|Mar-12-10|| ||rapidcitychess: <Shams>Could you play me using this line on your forum?|
|Mar-12-10|| ||Shams: <rapidcitychess> it works better if you play others and confer with me. Otherwise I'm playing both sides of the line at the same time, which stronger players than I can do but which only leads in my case to poor instruction and poor play. :)|
|Mar-12-10|| ||rapidcitychess: Thank you. Who do you suggest I challenge?|
|Mar-12-10|| ||Shams: I'm sure you can find a game. Good luck.|
|Aug-13-10|| ||rapidcitychess: First real game as white in this variation.
[Event "Team 45 45 League T46"]
[Site "Internet Chess Club"]
[Opening "Sicilian: Najdorf, 7...Be7"]
1. e4 0:45:00 c5 0:45:36 2. Nf3 0:44:56 d6 0:46:16 3. d4 0:44:47
cxd4 0:46:56 4. Nxd4 0:45:28 Nf6 0:47:34 5. Nc3 0:45:44 a6 0:48:12
6. Bg5 0:45:01 e6 0:47:15 7. f4 0:44:38 Be7 0:47:18 8. Qf3 0:44:22
Nbd7 0:46:58 9. O-O-O 0:43:38 O-O 0:46:44 10. Bc4 0:44:04 Qc7
0:45:33 11. Bxe6 0:43:03 fxe6 0:44:17 12. Nxe6 0:43:42 Qc6 0:42:25
13. Nxf8 0:44:24 Kxf8 0:43:08 14. Nd5 0:43:29 Nxd5 0:41:47 15. exd5
0:44:11 Qc4 0:41:24 16. Bxe7+ 0:44:45 Kxe7 0:42:07 17. Rhe1+
0:45:02 Kf8 0:40:37 18. Qe3 0:43:08 Nf6 0:36:59 19. b3 0:41:40 Qc7
0:31:27 20. h3 0:40:58 Bf5 0:31:38 21. Qd2 0:40:19 Nxd5 0:23:47
22. Kb2 0:40:14 Nf6 0:16:35 23. Qxd6+ 0:40:50 Qxd6 0:17:17 24. Rxd6
0:41:33 Rc8 0:16:18 25. c4 0:41:26 Ne4 0:14:42 26. Rd5 0:41:53 Rc5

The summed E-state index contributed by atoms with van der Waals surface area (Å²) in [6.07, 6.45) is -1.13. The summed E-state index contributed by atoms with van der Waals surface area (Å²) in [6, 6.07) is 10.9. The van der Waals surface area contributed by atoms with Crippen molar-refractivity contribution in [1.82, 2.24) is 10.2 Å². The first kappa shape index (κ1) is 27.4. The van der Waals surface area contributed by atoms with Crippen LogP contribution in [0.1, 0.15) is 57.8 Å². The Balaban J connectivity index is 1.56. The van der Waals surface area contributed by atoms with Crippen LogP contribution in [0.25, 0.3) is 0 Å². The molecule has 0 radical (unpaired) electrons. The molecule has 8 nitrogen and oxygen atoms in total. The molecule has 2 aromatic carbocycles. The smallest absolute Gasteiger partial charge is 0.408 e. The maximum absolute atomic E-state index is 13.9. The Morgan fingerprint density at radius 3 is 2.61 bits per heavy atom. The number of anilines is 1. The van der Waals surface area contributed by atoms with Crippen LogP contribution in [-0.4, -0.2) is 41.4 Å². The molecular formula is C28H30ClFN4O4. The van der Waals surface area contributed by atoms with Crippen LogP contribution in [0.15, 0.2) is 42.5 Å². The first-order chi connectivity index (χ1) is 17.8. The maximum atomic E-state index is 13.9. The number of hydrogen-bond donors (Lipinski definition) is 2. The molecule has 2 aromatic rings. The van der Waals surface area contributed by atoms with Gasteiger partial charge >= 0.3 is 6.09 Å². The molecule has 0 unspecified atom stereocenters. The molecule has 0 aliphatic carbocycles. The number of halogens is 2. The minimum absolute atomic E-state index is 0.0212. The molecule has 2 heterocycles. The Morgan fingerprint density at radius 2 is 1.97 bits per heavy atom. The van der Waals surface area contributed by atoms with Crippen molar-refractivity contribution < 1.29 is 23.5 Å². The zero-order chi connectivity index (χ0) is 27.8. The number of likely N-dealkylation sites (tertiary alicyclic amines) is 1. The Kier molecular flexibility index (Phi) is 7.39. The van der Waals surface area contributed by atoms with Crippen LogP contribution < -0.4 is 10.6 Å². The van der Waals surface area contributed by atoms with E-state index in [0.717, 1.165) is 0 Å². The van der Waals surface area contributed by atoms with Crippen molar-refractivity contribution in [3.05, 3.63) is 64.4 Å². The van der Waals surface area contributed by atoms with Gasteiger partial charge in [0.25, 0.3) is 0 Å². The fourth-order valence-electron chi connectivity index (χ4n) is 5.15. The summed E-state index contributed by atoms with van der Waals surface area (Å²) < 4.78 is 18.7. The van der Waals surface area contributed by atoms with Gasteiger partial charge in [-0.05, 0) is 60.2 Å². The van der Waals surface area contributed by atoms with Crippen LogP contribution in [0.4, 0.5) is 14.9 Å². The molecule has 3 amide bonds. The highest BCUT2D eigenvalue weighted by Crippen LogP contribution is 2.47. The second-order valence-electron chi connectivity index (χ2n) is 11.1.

0:10:41 27. g4 0:40:44 Rxd5 0:10:14 28. cxd5 0:41:27 Nc5 0:09:47
29. Kc3 0:40:15 Bg6 0:07:46 30. Kc4 0:38:58 b6 0:06:19 31. b4
0:38:08 Nd7 0:05:35 32. a4 0:37:02 Bf7 0:04:13 33. Kd4 0:36:16 Nf6
0:03:47 34. Re5 0:35:25 Nd7 0:03:20 35. Re2 0:34:41 Nf6 0:03:26
36. d6 0:34:50 a5 0:01:53 37. bxa5 0:35:09 bxa5 0:02:30 38. g5
0:35:13 Nd7 0:01:56 39. h4 0:34:00 Bb3 0:01:30 40. Rb2 0:31:30
Bxa4 0:01:43 41. Ra2 0:30:56 Bb3 0:02:02 42. Rxa5 0:31:29 Kf7
0:01:20 43. f5 0:31:26 h6 0:01:02 44. Ra7 0:31:34 Ke8 0:01:38 45.
Ra8+ 0:30:55 Kf7 0:02:18 46. Ra7 0:30:52 Ke8 0:02:57 47. g6
0:31:11 Nf6 0:01:09 48. Rxg7 0:31:28 Bc2 0:01:40 49. Rf7 0:29:35
Ng8 0:00:57 50. d7+ 0:29:36 Kd8 0:01:40 51. Rf8+ 0:29:42 Kxd7
0:02:24 52. Rxg8 0:30:24 Bxf5 0:03:02 53. g7 0:31:08 Be6 0:01:36
54. Rh8 0:31:51 Ke7 0:02:14 55. g8=Q 0:32:32 Bxg8 0:02:58 56. Rxg8
0:33:16 Kf7 0:03:42 57. Rg2 0:33:53 Kf6 0:04:24 58. Kd5 0:34:37
Kf5 0:05:08 59. Rf2+ 0:35:21 Kg4 0:05:46 60. Ke4 0:35:06 Kxh4
0:06:25 61. Kf4 0:35:46 Kh3 0:06:49 62. Kf3 0:35:56 h5 0:07:05 63.
Rf1 0:36:33 Kh2 0:07:34 64. Ra1 0:36:51 h4 0:08:04 65. Rb1 0:37:29
h3 0:08:42 66. Rb2+ 0:38:12 Kg1 0:06:19 67. Kg3 0:38:42 Kf1
0:06:17 68. Kxh3 0:39:24 Ke1 0:07:00 69. Kg3 0:40:09 Kd1 0:07:43
70. Kf3 0:40:52 Kc1 0:08:26 71. Rh2 0:41:35 Kd1 0:08:58 72. Ke3
0:42:14 Kc1 0:09:37 73. Kd3 0:42:57 Kb1 0:10:20 74. Kc3 0:43:40
|Dec-13-10|| ||ivanchalk: Hello folks.I'm planning to add the sicilian najdorf to my repertoire.So may I inquire if Play the Najdorf Sicilian by James Rizzitano is a good book to start?|
|Dec-13-10|| ||Bdellovibrio: I don't know, but a great person to ask regarding chess books in general is User: hms123 - scroll down to the forum and try posting your question there.|
|Mar-10-11|| ||AdrianP: I have done a little bit of updating / reorganising of my game collection Game Collection: Najdorf 6. Bg5 for anyone who's interested.|